SunEdison poised to exit bankruptcy

Posted

16/03/2017

Author

Richard Heap

SunEdison poised to exit bankruptcy

The bust was as spectacular as the boom.

Last April, troubled US solar and wind developer SunEdison filed for bankruptcy protection after the debts it ran up during an acquisition-led growth plan in 2015 finally became too much. The slump for US yieldcos in 2015 was damaging too. 

SunEdison’s plans included major growth in wind following its $2.4bn takeover of developer First Wind, which concluded in January 2015. But, while more buyouts were announced, few of these converted – and the final decline felt inevitable.

But SunEdison is now set to embark on the long process of rebuilding. To do this, the company first has to sell its yieldcos, TerraForm Global and TerraForm Power.

This month, it has been revealed that SunEdison is set to sell the duo to Brookfield Asset Management for around $2.5bn. Brookfield is expected to acquire TerraForm Global for $787m and assume $455m of its debt; and buy 51% of TerraForm Power for $1.7bn to replace SunEdison as the yieldco’s sponsor. Hugely significant deals.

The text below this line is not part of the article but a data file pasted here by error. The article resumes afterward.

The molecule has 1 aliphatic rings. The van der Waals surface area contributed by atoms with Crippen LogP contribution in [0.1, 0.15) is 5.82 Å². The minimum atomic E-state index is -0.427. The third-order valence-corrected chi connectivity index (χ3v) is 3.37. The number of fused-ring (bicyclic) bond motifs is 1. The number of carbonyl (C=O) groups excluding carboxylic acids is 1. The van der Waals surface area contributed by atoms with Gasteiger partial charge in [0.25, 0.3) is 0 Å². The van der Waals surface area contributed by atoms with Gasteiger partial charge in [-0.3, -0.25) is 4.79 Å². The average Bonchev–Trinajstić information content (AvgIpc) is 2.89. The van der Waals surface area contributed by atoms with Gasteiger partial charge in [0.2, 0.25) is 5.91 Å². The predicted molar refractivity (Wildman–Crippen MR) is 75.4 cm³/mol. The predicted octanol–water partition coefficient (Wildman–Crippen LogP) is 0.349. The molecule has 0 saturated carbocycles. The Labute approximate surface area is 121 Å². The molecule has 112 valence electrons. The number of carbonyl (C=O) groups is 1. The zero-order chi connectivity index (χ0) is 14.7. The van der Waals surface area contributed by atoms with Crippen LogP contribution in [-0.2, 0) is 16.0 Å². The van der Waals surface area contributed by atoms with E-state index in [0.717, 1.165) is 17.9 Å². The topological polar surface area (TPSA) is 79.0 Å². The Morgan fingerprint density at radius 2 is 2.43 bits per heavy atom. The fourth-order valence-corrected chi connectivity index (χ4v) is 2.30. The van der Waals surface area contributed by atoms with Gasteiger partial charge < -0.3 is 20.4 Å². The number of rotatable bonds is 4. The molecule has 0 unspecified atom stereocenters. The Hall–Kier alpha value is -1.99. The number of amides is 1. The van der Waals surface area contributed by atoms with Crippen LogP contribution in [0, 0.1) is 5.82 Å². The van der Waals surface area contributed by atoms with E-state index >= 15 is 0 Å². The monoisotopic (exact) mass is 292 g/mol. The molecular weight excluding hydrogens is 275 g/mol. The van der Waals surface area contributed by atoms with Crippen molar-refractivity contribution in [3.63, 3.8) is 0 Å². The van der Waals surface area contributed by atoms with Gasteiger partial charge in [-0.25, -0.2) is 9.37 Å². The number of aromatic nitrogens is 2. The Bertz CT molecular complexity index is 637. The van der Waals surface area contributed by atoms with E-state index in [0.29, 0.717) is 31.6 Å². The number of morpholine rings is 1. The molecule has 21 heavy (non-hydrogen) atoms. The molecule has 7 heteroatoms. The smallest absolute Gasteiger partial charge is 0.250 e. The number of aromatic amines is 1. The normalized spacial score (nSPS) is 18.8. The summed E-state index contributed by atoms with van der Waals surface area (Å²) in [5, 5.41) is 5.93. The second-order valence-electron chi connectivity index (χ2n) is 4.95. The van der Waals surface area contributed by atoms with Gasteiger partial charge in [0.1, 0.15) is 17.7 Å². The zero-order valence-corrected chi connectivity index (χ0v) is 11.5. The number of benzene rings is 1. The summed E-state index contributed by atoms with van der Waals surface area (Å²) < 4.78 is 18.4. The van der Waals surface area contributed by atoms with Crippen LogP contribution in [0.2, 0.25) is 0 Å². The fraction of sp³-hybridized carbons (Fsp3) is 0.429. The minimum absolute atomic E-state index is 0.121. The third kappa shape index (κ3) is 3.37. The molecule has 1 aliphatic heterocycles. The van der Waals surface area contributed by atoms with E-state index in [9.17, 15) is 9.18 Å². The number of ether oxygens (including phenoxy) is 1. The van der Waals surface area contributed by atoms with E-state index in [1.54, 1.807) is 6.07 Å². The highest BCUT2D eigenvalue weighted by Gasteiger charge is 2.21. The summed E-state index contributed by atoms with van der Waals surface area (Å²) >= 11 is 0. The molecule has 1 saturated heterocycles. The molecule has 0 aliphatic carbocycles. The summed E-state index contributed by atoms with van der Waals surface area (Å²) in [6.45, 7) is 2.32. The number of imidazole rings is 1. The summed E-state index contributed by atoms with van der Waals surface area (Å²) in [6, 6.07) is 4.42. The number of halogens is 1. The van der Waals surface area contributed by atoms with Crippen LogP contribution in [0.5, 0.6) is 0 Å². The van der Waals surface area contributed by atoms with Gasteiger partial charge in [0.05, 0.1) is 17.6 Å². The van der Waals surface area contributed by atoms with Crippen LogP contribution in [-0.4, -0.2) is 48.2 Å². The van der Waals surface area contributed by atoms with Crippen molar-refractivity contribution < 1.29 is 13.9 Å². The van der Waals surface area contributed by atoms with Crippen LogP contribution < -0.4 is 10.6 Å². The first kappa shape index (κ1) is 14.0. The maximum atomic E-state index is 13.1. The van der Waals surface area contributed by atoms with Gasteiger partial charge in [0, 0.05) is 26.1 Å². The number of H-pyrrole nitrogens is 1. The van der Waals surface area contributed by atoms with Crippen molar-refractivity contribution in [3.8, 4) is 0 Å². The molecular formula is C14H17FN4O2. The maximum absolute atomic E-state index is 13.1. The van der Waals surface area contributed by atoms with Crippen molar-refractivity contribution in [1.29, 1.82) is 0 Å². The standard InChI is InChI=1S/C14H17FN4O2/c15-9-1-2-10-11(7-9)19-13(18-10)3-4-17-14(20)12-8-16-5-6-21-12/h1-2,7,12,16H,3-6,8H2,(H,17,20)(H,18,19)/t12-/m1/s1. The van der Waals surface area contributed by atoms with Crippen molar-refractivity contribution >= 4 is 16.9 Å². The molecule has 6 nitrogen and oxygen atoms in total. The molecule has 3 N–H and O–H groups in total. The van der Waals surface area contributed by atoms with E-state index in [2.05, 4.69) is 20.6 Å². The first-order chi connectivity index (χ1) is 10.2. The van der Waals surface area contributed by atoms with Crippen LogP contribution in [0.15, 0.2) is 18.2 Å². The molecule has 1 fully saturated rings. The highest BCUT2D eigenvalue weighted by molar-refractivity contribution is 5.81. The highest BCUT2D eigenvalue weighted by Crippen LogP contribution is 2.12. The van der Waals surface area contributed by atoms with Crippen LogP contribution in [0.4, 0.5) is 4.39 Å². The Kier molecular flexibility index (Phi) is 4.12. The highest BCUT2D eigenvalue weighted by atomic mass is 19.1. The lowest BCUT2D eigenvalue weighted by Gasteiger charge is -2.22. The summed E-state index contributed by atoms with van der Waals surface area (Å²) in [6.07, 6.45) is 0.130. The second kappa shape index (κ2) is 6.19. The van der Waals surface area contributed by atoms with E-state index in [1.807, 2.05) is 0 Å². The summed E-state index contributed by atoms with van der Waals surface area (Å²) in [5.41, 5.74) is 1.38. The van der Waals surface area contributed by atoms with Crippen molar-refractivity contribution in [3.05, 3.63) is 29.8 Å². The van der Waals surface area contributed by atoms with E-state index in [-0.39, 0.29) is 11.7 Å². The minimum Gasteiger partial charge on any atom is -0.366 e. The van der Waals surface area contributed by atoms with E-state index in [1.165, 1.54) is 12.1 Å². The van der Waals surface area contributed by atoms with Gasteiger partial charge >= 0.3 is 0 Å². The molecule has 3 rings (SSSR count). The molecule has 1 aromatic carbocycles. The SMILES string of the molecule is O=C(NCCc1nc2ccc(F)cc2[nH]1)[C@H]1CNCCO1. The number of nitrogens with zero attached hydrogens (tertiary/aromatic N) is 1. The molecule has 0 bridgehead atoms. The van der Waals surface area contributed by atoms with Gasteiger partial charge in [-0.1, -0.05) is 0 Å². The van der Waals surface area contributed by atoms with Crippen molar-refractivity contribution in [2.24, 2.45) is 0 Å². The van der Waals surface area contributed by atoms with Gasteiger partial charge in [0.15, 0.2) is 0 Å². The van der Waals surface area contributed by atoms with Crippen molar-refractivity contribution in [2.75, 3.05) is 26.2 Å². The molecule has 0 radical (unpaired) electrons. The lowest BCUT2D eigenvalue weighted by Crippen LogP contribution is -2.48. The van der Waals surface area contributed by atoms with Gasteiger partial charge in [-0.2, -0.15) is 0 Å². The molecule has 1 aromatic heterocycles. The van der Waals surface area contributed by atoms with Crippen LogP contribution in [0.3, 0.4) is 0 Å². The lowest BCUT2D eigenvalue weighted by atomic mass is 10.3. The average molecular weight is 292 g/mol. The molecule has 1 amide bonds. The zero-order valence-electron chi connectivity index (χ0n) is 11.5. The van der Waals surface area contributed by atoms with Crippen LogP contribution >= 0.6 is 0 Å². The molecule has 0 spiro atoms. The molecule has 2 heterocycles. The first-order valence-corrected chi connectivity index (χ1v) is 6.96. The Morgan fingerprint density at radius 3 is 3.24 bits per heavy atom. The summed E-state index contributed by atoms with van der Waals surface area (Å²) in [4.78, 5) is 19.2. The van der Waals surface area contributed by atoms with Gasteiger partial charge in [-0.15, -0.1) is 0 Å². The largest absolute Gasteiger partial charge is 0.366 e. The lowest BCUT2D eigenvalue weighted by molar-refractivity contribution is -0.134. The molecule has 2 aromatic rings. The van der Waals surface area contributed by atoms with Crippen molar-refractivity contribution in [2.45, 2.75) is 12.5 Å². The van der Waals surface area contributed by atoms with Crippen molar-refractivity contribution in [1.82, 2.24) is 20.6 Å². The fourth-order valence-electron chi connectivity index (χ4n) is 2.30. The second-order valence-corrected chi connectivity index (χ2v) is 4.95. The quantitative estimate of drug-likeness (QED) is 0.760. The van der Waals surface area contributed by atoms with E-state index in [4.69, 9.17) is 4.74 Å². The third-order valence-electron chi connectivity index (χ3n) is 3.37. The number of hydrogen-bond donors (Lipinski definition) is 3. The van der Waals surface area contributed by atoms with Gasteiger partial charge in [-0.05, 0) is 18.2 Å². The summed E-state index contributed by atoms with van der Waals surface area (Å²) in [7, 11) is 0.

The transactions are due to close in the second half of 2017, and will give Brookfield an additional 2.1GW of operational wind farms. They will also enable SunEdison to set out its plans as it seeks to exit the bankruptcy process later this year.

We believe this will affect its strategy in a few ways.

First, without the TerraForm duo to which it can sell completed schemes, this could force SunEdison to become more of a conventional developer. In other words, it will build schemes and then sell them on the open market. Even if it was tempted to set up another yieldco structure, we can’t believe there would be many potential buyers.

Second, it will force SunEdison to focus more on its core business of solar. One side effect of its expansion binge in 2015 is it took the firm into sectors in which investors did not feel confident. The planned buyout of Vivint Solar is a high-profile example of a deal that made little sense to investors. The firm will want to focus on its strengths.

But third, we do not expect a complete exit from wind. It still makes sense for the firm to operate in wind as well as solar, because it gives it a bigger geographical reach. It may not pursue much growth in wind, but it would be crazy to leave it altogether.

We’ve had the boom and bust. Now it’s time for the re-building – and, in our view, it looks like wind should still play a role.